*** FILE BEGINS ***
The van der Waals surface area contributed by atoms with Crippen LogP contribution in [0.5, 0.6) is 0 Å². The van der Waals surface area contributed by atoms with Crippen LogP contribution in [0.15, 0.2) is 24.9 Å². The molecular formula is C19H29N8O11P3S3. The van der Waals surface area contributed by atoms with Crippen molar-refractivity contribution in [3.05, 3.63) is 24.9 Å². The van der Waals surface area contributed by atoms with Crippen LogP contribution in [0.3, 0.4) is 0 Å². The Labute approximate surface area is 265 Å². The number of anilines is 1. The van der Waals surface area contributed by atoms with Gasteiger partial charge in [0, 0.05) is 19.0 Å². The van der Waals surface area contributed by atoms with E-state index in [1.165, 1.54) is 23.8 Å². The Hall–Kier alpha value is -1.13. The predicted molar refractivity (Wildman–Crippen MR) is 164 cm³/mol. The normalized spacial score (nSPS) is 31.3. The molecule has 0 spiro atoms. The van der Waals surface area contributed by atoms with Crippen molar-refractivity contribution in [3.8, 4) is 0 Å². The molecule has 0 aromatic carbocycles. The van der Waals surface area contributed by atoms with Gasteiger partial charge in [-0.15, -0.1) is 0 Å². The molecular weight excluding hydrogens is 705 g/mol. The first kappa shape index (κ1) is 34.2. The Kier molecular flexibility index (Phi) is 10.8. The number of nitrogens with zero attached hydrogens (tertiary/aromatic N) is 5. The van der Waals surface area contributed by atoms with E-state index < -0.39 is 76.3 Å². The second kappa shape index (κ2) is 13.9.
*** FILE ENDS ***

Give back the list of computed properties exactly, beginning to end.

The van der Waals surface area contributed by atoms with Crippen LogP contribution in [0.5, 0.6) is 0 Å². The van der Waals surface area contributed by atoms with Crippen LogP contribution in [0.15, 0.2) is 24.9 Å². The molecular formula is C19H29N8O11P3S3. The van der Waals surface area contributed by atoms with Crippen molar-refractivity contribution in [3.05, 3.63) is 24.9 Å². The van der Waals surface area contributed by atoms with Crippen LogP contribution in [0.3, 0.4) is 0 Å². The Labute approximate surface area is 265 Å². The number of anilines is 1. The van der Waals surface area contributed by atoms with Gasteiger partial charge in [0, 0.05) is 19.0 Å². The van der Waals surface area contributed by atoms with E-state index in [1.165, 1.54) is 23.8 Å². The Hall–Kier alpha value is -1.13. The predicted molar refractivity (Wildman–Crippen MR) is 164 cm³/mol. The normalized spacial score (nSPS) is 31.3. The molecule has 0 spiro atoms. The van der Waals surface area contributed by atoms with Crippen molar-refractivity contribution in [3.8, 4) is 0 Å². The molecule has 0 aromatic carbocycles. The van der Waals surface area contributed by atoms with Gasteiger partial charge in [-0.15, -0.1) is 0 Å². The molecular weight excluding hydrogens is 705 g/mol. The first kappa shape index (κ1) is 34.2. The Kier molecular flexibility index (Phi) is 10.8. The number of nitrogens with zero attached hydrogens (tertiary/aromatic N) is 5. The van der Waals surface area contributed by atoms with E-state index < -0.39 is 76.3 Å². The second kappa shape index (κ2) is 13.9.